As Artist-in-Residence, my last tasks were to help hang my work at Cal Allen’s Coastal Art Gallery in Carrabelle, FL, and to give a formal talk about my work at the public reception on Tuesday of event week. I had the day off from my Ambassador duties that Tuesday, which allowed me to visit for the first time, St. Teresa and Alligator Point, at the easternmost edge of the Forgotten Coast. Alligator Point reminded me of the coastal communities of Seagrove Beach and Dune Allen when I first moved here from Colorado in 1980. Many of the roads of St. Teresa and Alligator Point are dirt, and the coastal live oak trees form a thick brush starting low to the ground at the top of the dune, the tops thickly arcing upwards to form a dome over the squatty, single story houses with low roofs, which is smart design for windstorm areas. One street in Alligator Point was closed due to erosion, and I had to detour for a few blocks. I could see more severe erosion near the “neck” of the peninsula, if you want to call it a neck, similar to the erosion at the Stump Hole on Cape San Blas. It is my understanding that barrier islands become islands when the peninsula is eroded through the “neck”.
Florida’s Finest en Plein Air Ambassador and Artist-in-Residence
The work I produced during the Forgotten Coast artist residency and the month following was hung at Cal Allen’s Coastal Art Gallery in Carrabelle, FL, last week with the help of the Carrabelle Artists Association. I gave my presentation at the event reception on Tuesday. Then the collection was moved to the event wetroom in time for the collector’s dinner last night and for the event gala tonight. The wetroom is at Ft. Coombs Armory at 66 4th Street in Apalachicola, FL. I have one space and all the rest is filled with the most amazing and beautiful works the 20 invited artists who painted this week. What a show!
A huge thank you goes to event chair Cheryl Ploegstra and her team of volunteers and the board of the Forgotten Coast Cultural Coalition, producers of the event.
Here is a raw, unedited video of my presentation – thank you Karen Weir-Jimerson for sharing it with me! And below the video are the image notes I posted with each piece, in a close approximation of the order in which I talked about them, if you play the 25-minute video as you look at each piece.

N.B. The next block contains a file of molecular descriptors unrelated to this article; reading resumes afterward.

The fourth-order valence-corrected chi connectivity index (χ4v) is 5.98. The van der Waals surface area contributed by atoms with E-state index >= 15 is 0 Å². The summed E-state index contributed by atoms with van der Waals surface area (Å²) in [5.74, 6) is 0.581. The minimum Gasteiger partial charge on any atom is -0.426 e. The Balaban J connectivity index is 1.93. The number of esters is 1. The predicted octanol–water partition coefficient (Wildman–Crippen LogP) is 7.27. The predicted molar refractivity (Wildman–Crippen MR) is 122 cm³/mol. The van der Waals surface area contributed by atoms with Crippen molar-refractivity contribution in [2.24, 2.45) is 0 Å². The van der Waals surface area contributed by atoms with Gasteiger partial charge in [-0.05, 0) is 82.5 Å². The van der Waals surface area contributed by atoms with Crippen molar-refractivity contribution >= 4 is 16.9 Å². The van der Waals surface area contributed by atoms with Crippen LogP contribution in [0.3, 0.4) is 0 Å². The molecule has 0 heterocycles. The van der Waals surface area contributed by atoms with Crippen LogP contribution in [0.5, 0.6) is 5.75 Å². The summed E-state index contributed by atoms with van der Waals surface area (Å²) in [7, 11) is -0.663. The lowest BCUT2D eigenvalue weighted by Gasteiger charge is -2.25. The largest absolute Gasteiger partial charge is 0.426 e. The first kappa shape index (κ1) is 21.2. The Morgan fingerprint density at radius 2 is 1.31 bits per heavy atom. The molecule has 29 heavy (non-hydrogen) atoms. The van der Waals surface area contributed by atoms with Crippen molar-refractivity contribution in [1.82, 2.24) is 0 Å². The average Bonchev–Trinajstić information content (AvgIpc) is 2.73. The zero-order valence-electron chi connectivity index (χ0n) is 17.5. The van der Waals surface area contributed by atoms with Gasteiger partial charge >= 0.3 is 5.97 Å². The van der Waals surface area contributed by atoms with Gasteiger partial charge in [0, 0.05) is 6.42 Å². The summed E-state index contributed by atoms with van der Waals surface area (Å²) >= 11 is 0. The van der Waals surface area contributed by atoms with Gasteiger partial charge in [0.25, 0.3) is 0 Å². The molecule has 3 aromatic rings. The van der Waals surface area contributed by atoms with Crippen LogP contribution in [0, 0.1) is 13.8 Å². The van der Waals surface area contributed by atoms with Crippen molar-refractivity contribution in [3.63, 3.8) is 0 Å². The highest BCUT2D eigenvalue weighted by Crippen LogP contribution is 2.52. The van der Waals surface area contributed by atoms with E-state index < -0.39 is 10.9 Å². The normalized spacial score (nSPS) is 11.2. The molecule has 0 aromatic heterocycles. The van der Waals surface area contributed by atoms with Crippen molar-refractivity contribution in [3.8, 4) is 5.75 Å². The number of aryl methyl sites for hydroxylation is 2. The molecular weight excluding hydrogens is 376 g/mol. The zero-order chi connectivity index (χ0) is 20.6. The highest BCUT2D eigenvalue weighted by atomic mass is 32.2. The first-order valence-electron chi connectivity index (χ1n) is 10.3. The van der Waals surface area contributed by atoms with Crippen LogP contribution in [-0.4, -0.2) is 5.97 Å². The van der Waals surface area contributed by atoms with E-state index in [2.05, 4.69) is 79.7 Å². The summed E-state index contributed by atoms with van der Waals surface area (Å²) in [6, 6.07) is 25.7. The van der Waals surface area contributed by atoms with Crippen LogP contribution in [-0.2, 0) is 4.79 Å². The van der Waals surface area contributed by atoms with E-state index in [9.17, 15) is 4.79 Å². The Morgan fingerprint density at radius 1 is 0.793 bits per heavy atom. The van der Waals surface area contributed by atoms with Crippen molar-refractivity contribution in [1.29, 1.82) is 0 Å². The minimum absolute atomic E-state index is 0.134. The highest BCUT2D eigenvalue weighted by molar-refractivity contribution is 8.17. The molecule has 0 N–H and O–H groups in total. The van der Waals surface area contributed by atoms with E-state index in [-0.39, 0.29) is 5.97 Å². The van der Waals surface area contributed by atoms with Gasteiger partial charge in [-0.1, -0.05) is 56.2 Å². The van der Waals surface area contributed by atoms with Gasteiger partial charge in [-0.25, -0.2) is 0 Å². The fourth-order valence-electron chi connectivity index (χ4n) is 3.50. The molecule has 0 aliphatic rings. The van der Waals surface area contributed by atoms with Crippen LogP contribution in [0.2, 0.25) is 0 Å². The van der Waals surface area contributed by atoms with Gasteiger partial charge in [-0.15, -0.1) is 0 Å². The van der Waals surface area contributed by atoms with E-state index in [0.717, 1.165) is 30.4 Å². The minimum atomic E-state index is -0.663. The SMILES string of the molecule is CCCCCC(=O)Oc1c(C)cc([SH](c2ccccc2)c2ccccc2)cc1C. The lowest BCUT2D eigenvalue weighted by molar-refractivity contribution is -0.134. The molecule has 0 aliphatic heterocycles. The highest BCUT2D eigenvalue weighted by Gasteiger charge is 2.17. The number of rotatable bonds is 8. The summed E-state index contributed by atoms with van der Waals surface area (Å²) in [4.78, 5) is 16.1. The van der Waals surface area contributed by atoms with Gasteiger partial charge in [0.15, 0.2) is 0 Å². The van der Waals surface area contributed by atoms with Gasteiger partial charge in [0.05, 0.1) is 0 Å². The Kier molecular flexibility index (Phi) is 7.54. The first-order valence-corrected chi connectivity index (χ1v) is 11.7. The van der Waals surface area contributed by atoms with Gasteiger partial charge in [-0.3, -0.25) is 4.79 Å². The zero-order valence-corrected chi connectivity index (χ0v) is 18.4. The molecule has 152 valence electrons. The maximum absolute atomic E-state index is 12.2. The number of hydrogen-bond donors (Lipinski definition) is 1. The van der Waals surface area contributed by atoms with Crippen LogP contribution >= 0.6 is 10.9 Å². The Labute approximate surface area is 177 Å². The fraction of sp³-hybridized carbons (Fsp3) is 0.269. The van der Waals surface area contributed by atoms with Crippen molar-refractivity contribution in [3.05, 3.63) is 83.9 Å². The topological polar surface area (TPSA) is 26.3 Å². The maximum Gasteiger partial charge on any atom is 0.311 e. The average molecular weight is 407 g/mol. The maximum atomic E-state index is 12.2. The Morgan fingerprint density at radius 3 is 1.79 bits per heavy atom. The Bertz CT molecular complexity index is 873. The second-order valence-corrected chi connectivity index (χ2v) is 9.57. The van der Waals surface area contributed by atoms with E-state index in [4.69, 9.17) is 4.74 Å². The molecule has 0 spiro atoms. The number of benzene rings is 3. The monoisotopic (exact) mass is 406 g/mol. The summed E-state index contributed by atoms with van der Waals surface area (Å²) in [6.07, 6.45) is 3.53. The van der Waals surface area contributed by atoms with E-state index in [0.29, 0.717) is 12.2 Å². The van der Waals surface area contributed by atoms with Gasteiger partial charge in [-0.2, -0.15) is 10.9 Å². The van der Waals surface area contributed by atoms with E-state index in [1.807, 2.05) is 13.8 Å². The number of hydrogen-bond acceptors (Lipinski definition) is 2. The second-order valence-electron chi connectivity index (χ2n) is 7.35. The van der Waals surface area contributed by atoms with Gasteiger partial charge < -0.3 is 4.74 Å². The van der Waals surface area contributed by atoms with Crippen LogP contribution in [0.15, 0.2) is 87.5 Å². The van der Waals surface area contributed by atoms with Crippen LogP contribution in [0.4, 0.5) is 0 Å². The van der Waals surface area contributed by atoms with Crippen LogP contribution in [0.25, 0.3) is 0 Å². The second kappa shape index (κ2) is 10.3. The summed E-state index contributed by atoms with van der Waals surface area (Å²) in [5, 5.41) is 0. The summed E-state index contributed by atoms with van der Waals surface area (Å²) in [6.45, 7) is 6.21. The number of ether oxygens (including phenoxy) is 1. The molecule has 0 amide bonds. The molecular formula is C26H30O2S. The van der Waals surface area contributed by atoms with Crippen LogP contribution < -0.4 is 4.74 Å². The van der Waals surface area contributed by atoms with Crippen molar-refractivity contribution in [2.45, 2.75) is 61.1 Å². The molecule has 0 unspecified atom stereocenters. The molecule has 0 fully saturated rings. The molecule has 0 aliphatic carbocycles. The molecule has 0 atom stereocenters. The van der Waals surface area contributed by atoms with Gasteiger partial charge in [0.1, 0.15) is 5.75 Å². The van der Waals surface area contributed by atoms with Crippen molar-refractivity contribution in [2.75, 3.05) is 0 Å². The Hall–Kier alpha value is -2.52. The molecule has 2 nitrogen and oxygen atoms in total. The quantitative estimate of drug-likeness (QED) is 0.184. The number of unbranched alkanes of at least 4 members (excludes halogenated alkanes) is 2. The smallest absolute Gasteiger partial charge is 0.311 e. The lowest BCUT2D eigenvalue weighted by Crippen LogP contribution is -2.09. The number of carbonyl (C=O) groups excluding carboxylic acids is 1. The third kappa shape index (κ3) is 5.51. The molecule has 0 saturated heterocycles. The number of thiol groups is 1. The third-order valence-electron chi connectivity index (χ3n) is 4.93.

Florida’s Finest Ambassador and Artist-in-Residence
“Nature is ever at work building and pulling down, creating and destroying, keeping everything whirling and flowing, allowing no rest but in rhythmical motion, chasing everything in endless song out of one beautiful form into another.” ~John Muir
I was honored to be invited to be the Artist-in-Residence for the Forgotten Coast en Plein Air this spring. My artist residency is split into two parts over three weeks. I spent 4 days on the Forgotten Coast of Florida last week and I will spend another 3 days there again next week, continuing to study and to paint the 2019 theme for Forgotten Coast en Plein Air, which is “Recovery in the Natural Environment” relative to the devastation wrought by Hurricane Michael in October of 2018. My personal approach to this project focuses on Hope.
I am hosted by a sweet couple, George and Maggie Jones on Cape San Blas, just a few miles south of St. Joseph Peninsula State Park. They didn’t see much of me while I was there last week because I was out every day, observing, painting, photographing, and absorbing, from first light until sunset.
Florida’s Finest Ambassador and Artist-in-Residence
Every year the Forgotten Coast Cultural Coalition hosts a plein air painting event, inviting twenty professional artists to paint the area of Northwest Florida known as the Forgotten Coast. It includes the communities of Mexico Beach, Port St. Joe, Cape San Blas, Indian Pass, Apalachicola, Eastpoint, St. George Island, and Carrabelle. On October 10, 2018, the Forgotten Coast was hit hard by Hurricane Michael. The City of Mexico Beach was decimated, and the surrounding communities also were heavily impacted. The theme for this year’s annual Forgotten Coast en Plein Air event will focus on the natural environment as it recovers from the impact of the Hurricane.
I have set a goal for this year, to paint 30 or 40 larger paintings of clouds and/or waves. Both intrigue me and call to me, two forms of the same matter, constantly in motion, both capable of transporting such massive energy, or such tranquility and peace. I plan to exhibit this body of work early next year. As I work on this project, I will publish progress reports and photos of paintings or parts of paintings, and I might share my thinking, but some of my work I will save for first viewing at the exhibit. In the meantime, I will continue to practice plein air painting and life drawing. Below is a palette knife acrylic painting Foggy Surf, 12″ x 36″, which I painted during my shift at the Foster Gallery in Ruskin Place Artists Colony in Seaside, and an oil painting Storm Tide produced in my studio, 36″ x 24″. Click on images for more information.